Elder abuse quadruples risk of nursing home admission, report finds

As many as one in 10 people age 60 and over are affected by abuse and have a fourfold increased risk of nursing home admission, according to the latest “Public Policy & Aging Report” from The Gerontological Society of America (GSA).

The report argued that while the Elder Justice Act—signed into law with 2010’s Affordable Care Act—authorizes $777 million over four years to combat elder abuse by creating advisory bodies and funding adult protective services, it has actually “received no appropriations to date.”

Elder abuse encompasses mistreatment, neglect and exploitation of a physical, psychological or sexual nature, according to the GSA.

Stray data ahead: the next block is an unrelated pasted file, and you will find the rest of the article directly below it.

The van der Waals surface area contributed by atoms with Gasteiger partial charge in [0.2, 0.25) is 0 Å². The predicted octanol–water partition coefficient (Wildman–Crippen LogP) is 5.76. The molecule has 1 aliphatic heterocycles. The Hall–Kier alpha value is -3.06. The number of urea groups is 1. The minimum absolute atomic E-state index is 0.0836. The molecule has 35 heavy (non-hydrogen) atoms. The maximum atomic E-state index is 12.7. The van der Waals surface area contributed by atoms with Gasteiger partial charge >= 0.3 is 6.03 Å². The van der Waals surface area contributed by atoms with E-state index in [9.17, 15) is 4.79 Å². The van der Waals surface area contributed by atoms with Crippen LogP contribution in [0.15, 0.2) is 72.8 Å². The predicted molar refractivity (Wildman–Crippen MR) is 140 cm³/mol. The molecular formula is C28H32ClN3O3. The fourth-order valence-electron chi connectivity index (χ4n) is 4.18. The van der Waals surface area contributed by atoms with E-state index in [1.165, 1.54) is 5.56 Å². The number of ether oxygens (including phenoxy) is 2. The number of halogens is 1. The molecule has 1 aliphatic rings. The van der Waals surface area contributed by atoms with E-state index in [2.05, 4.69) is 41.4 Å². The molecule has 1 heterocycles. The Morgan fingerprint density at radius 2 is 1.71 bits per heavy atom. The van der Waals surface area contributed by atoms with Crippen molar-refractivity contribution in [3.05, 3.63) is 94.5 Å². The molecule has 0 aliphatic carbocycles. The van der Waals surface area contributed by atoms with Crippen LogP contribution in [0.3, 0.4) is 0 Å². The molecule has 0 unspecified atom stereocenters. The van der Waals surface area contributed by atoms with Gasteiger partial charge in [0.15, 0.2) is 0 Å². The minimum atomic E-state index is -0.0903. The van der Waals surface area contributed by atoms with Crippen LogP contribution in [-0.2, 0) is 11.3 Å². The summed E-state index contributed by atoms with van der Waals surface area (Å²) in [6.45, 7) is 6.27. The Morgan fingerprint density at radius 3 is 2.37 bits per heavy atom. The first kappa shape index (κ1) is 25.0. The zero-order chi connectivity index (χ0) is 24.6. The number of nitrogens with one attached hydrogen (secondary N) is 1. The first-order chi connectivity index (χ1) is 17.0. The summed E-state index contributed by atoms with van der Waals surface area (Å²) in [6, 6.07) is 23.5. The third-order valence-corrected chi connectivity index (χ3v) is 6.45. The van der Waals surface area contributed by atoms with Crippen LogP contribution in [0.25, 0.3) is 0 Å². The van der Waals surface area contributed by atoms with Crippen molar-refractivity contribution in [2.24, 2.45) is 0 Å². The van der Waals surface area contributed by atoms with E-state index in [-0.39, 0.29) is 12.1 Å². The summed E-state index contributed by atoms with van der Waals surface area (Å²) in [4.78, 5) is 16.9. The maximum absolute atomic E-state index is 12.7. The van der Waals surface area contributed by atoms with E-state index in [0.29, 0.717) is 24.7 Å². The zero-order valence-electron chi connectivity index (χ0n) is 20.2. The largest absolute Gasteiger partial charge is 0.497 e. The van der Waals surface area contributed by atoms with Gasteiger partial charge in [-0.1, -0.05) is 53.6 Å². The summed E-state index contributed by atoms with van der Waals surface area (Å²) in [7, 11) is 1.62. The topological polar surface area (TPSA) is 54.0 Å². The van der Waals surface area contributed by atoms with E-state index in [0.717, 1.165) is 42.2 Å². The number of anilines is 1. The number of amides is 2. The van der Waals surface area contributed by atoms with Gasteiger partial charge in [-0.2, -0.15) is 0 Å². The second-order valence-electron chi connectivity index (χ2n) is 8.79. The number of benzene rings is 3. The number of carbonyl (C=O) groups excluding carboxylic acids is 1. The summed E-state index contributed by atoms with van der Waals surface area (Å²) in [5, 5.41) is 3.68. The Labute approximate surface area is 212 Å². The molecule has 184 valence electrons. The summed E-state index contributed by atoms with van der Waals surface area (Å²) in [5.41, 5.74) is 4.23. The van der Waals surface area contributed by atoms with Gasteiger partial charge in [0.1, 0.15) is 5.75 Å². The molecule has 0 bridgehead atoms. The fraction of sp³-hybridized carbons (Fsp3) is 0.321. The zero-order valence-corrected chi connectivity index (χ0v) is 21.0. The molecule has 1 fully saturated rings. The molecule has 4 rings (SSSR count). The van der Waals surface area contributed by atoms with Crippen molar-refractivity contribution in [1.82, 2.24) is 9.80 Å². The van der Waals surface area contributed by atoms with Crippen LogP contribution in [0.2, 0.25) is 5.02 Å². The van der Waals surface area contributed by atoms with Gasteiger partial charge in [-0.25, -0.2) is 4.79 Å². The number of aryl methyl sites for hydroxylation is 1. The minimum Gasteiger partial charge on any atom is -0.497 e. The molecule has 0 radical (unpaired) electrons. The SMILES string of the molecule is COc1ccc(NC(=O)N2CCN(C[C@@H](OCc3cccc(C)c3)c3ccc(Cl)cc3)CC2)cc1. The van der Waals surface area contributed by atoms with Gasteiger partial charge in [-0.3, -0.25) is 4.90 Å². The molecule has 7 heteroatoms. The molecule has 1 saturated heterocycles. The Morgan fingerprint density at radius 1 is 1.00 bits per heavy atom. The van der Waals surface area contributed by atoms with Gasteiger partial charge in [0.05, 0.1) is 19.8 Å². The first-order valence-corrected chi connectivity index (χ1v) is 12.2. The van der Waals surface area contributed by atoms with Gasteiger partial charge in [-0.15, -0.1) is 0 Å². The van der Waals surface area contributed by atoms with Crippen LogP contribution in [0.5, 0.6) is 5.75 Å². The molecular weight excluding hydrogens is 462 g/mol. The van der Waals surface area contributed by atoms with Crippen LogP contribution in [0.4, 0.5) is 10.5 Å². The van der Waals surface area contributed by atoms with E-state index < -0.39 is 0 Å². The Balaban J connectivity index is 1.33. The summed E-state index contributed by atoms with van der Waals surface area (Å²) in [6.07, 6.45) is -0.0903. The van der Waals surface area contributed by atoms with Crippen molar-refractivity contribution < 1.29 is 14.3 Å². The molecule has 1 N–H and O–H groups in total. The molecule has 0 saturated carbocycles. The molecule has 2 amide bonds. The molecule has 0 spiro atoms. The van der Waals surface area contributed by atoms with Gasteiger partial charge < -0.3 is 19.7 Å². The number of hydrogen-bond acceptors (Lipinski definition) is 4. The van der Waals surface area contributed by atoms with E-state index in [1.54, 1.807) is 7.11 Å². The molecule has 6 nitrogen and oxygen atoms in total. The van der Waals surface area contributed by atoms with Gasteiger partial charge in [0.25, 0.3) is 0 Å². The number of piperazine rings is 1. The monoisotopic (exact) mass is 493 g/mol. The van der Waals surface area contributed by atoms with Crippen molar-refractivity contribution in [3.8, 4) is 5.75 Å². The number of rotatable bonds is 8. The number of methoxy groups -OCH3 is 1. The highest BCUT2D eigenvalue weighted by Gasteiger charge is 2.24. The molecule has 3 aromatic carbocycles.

The policy report’s article author, Marie-Therese Connolly, JD, a 2011 recipient of a MacArthur Foundation fellowship, analyzed the government agencies responsible for addressing elder abuse and found them to be lacking in “adequate coordination and direction.”

“It’s an issue where real federal leadership and a modest investment of resources—by Congress, the [Obama] administration, and private funders—could have a profound impact, mitigating the suffering of millions of people and saving billions of dollars,” Connolly said in a statement.

In the report, Connolly argues that elder abuse increases rates of mortality, injury and disease, as well as the risk for nursing home admission.

Other authors in the report show data that insists elder abuse remains “seriously under-addressed” by public policy and provide a recommended agenda for future research, education, training and advocacy.

U.S. Sen. Herb Kohl (D-Wisc.) and U.S. Rep. Peter King (R-N.Y.) contributed introductory statements for the report.

The “Public Policy & Aging Report” is available for purchase from the GSA here.

Topics: Advocacy